Thursday, November 8, 2012

Hawks' spokesman suspended

Hawks' spokesman suspended
After making a controversial reference to prison rape on Twitter.
Hawks' spokesman McIntosh Polela has been suspended three weeks after making a controversial reference to prison rape on Twitter, police said on Thursday.

"He has been suspended. We won't discuss details. It is a purely internal matter," said Brigadier Phuti Setati.

He referred all Hawks media inquiries to the SA Police Service media centre.

Setati would not comment on a report in Beeld newspaper that Polela's suspension was the direct result of his tweet in October about kwaito star Molemo "Jub Jub" Maarohanye, after he was convicted of murder.

"JubJub spending 1st nite in prison. Bail has been denied after being found guilty of murder, attempted murder & racing while high," Polela tweeted shortly after judgment was handed down by the Protea Magistrate's Court.

"I trust that JubJub's supporters gave him a jar of Vaseline to take to prison," Polela posted.

Several users commented on this tweet. One asked: "Really? Rape jokes from the police spokesman?" and another: "Coming from a officer of the court that is low! Scrapping at the bottom of the barrel for comments now are we?".

Polela later apologised for the remark, also via Twitter: "My tweet about Jub Jub on Tuesday nite [sic] was in poor taste. I profoundly regret posting [it] and hereby retract it. Je suis desole [I'm sorry]."

Shortly after the initial tweets, fast food franchise Nando's ran an advert poking fun at him.

"Next time you're thinking about tweeting, do yourself (and your followers) a favour and come to Nando's instead. Unlike your jokes, our flame-grilled Peri-Peri chicken is always tasteful."

On Tuesday, a Twitter user asked Polela why he was not commenting on the latest Hawks' raid.

"I'm writing exams from the 19th. At home studying and trying not to care about what's happening in the universe," he replied.

Maarohanye and Themba Tshabalala were found guilty of four counts of murder, two of attempted murder, using drugs, racing on a public road, and driving under the influence of drugs.

They were drag-racing in Protea North on March 8, 2010 when they crashed into a group of school boys. Prince Mohube, Mlungisi Cwayi, Andile Mthombeni and Phomello Masemola were killed. Frank Mlambo and Fumani Mushwana were seriously injured.

On Wednesday, the High Court in Johannesburg rejected an appeal by Maarohanye against the revoking of his bail.

Sentencing is scheduled to take place on November 30.



Hawks look into fraud claims at Sharemax
October 10 2012 at 08:00am
By Roy Cokayne

The Hawks are investigating allegations that Sharemax Investments committed fraud and probing whether it operated a pyramid or Ponzi scheme.

About 40 000 people invested a total of some R4.5 billion in the various schemes promoted and marketed by Sharemax, which if proven to be illegal and a pyramid scheme, will make it the largest case of fraud in South Africa’s history.

A pyramid or Ponzi scheme is typically where investments by new investors are used to pay the interest and returns of older investors.

Hawks spokesman McIntosh Polela confirmed that the investigations by the elite crime-fighting unit were under way.

Attempts to obtain comment from Dominique Haese, who was financial director of Sharemax Investments and is now managing and financial director of Frontier Asset Management, which manages Sharemax’s property portfolio, were unsuccessful.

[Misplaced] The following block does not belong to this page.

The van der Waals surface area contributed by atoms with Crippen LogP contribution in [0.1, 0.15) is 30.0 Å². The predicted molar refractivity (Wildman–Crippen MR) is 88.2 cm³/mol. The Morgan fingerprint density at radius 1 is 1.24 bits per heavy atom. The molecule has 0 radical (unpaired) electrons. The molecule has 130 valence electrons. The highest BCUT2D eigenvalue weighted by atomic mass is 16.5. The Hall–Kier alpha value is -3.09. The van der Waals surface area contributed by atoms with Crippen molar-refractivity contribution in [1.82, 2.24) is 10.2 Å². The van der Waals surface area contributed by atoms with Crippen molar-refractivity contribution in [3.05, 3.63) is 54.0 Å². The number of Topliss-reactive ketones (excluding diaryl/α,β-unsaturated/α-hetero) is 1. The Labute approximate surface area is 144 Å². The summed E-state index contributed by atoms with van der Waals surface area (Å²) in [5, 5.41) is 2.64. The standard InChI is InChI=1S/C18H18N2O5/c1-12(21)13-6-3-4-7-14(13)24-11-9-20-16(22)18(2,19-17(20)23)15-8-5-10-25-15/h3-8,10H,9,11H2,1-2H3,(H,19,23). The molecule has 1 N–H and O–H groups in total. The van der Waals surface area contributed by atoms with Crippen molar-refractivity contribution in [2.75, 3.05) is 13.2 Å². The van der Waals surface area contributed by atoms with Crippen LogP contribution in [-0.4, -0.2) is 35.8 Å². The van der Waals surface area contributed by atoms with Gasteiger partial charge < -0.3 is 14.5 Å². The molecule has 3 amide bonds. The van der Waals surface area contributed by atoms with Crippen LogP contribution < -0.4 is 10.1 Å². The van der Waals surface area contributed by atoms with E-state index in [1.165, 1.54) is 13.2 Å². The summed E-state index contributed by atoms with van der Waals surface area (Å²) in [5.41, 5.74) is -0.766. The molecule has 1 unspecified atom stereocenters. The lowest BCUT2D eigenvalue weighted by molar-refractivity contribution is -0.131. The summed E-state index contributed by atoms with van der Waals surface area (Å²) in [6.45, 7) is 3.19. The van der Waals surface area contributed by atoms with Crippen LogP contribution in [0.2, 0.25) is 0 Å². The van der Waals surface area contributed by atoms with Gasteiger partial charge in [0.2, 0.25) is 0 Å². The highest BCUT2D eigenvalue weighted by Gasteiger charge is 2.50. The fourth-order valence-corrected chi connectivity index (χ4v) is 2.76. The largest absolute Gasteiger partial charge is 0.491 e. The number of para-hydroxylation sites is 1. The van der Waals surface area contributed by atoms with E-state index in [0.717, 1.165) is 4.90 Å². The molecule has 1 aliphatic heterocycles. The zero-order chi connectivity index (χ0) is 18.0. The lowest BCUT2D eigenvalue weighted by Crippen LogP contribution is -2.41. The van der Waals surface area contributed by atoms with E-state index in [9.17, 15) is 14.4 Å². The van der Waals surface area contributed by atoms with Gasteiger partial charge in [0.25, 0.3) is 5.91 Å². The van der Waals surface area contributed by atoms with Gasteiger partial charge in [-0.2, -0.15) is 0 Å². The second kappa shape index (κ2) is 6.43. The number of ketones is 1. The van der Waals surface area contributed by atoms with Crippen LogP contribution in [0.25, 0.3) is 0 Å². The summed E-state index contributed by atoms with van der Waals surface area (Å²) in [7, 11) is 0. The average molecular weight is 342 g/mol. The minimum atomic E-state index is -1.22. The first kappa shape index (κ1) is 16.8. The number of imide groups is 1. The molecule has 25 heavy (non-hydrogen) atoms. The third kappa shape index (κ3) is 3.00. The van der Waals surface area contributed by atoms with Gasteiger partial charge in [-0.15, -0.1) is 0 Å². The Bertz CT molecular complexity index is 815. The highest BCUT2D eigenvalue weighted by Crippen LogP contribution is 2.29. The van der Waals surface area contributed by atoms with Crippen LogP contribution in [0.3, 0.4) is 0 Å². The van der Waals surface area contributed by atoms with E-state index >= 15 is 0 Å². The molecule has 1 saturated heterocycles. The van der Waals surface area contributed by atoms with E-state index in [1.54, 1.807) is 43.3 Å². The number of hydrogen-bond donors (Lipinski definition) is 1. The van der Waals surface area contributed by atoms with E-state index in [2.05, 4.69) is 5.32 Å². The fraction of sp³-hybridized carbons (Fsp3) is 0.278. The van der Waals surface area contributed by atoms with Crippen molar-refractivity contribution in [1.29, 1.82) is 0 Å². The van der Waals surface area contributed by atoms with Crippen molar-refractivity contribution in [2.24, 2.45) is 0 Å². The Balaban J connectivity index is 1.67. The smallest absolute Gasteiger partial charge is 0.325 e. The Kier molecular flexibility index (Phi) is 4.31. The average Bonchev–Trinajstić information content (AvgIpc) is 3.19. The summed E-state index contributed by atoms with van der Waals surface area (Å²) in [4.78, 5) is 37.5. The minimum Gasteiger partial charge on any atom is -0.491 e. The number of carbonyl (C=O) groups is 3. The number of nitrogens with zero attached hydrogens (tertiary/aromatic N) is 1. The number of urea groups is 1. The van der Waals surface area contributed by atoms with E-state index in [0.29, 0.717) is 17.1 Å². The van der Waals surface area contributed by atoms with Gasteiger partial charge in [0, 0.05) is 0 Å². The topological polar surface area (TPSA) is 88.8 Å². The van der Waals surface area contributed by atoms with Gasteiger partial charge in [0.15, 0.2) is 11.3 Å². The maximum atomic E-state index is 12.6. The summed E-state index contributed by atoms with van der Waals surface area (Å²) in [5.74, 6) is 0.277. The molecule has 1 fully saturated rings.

Polela said Hawks detectives were still gathering information and stressed the investigation was in its early stages.

Noluntu Bam, the Financial Advisory and Intermediary Services (Fais) Ombud, in a determination released yesterday, alluded to The Villa, the partially completed R3.5bn retail development near Pretoria that was promoted and marketed to investors by Sharemax, being a pyramid or Ponzi scheme.

“Given that The Villa had no income whatsoever other than investors’ money, the inescapable conclusion is that no matter how it was packaged, rental income was ultimately paid out of investors’ capital.”

Bam added The Villa was funded through a single unlisted company that was “not subject to the stringent regulatory requirements of the JSE”, did not have any track record, was “devoid of any meaningful assets”, and the method of appointment of directors itself should have raised questions about corporate governance and investor protection.

She ordered financial advisor Marthinus David Ras and/or Perfecsure Lewens Makelaars in Pretoria to repay Western Cape pensioner Iona Cowan the R800 000 she had invested in The Villa.

The registrar of banks investigated Sharemax’s funding model and decided in 2010 that it contravened the Banks Act. It only reported this contravention to the Hawks in March.

The comments by the Fais Ombud and confirmation by the Hawks that it was investigating criminal acts allegedly perpetrated by Sharemax, has cast a huge shadow over the legality of the scheme of arrangement and offer of compromise to shareholders and investors in Sharemax, that was sanctioned by the North Gauteng High Court in January.

The registrar of banks tacitly consented to the scheme of arrangement because Sharemax was under its statutory management when the scheme of arrangement was presented to court for sanctioning.

The registrar of banks appointed statutory managers to manage the repayment of funds illegally obtained from the investors in Sharemax’s various schemes in September 2010 when Sharemax defaulted on payments to investors at the end of August 2010.

Sharemax defaulted when the registrar’s decision that its funding model contravened the Banks Act became public knowledge, resulting in new investments into its schemes drying up. page 16

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